Black ice and collaboration

February 15, 2009

Ice and bikes do not make a good combination.

My route to work, across a field, became a death trap. There was one particular stretch, some sixty meters long, where getting across with ankles intact became impossible. The ice was thick and treacherous, and – worse – rutted with wheel tracks seemingly designed to send you flying.

Then, on the third day, something amazing happened.

There was a clear path, about twenty centimeters across, straight down the middle of the path, with ice either side. How?

Let’s assume that each cyclist is acting in his/her own interest. That interest is ‘not falling off’. They pick the clearest path. The clearest path is the one with least ice. Wheels create friction as they go, eroding the ice, meaning that the clearest path is the one taken most often by people who went before. 

So – each individual cyclist uses the clearest path, and by doing so, makes it clearer for the next person until the route is safe.

No-one consulted on this. No-one ‘took one for the team’. No-one planned it. Everyone acted independetly in their own interest, and yet, the result was a collaborative solution to a difficult and, initially, intractable problem.

The analogy I’m reaching for here is Open metadata standards. I would argue that it is in the self interest of all cataloguers and indexers to use them – they’re comprehensive, supported by a community, and (most importantly) they mean you don’t have to reinvent the wheel. There’s no need to break your brain creating a model that will accomodate aggregation when IEEE LOM provides one. That alone saves both time and money.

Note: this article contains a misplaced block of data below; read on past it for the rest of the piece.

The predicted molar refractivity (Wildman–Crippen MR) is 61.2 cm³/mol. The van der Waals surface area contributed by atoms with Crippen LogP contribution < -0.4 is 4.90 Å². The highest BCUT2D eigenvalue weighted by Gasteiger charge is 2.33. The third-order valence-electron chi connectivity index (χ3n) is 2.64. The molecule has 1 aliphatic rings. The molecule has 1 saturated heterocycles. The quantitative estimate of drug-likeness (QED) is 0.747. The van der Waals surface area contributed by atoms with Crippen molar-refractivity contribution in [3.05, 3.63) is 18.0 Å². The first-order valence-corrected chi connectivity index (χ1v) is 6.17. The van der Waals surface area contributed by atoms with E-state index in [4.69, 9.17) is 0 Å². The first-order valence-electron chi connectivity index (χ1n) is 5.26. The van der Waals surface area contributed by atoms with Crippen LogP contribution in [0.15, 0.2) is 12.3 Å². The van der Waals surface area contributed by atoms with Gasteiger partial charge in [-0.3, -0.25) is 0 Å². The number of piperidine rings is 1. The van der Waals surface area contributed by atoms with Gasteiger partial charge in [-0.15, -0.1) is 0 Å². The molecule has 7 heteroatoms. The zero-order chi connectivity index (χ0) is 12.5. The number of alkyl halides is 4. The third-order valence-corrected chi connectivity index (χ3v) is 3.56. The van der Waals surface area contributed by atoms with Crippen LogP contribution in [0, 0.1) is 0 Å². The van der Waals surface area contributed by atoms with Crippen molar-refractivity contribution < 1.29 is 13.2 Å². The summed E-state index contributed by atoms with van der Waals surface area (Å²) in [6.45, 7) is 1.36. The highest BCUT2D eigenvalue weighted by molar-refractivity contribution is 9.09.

And by following this self-interest, something collaborative happens that solves an intractable problem. The problem is interoperability, and the solution is standards. Any option that is not based in standards means hitting a wall every time the data has to be exploited in a new environment, which it always, always will be (even if it’s an upgrade to internal/proprietary software). And if there’s a seismic shift in technology, and a new standard is required, well, everyone will be in the same boat – and better solutions to data migration can be generated better, faster, and – compared to converting proprietary formats – much cheaper. That’s the ‘avoiding danger’ part of the analogy – we all want to get through the data management ice patch without breaking our leg.

It’s the one thing no-one ever thinks to say about open standards – they’re good for business. For publishers, I don’t think there’s any excuse left not to use them. 

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Hunter Abegg October 18, 2013

Stephen, I got the first letter and every an individual after EXCEPT Margaret Cho’s. Can you remedy that, please?

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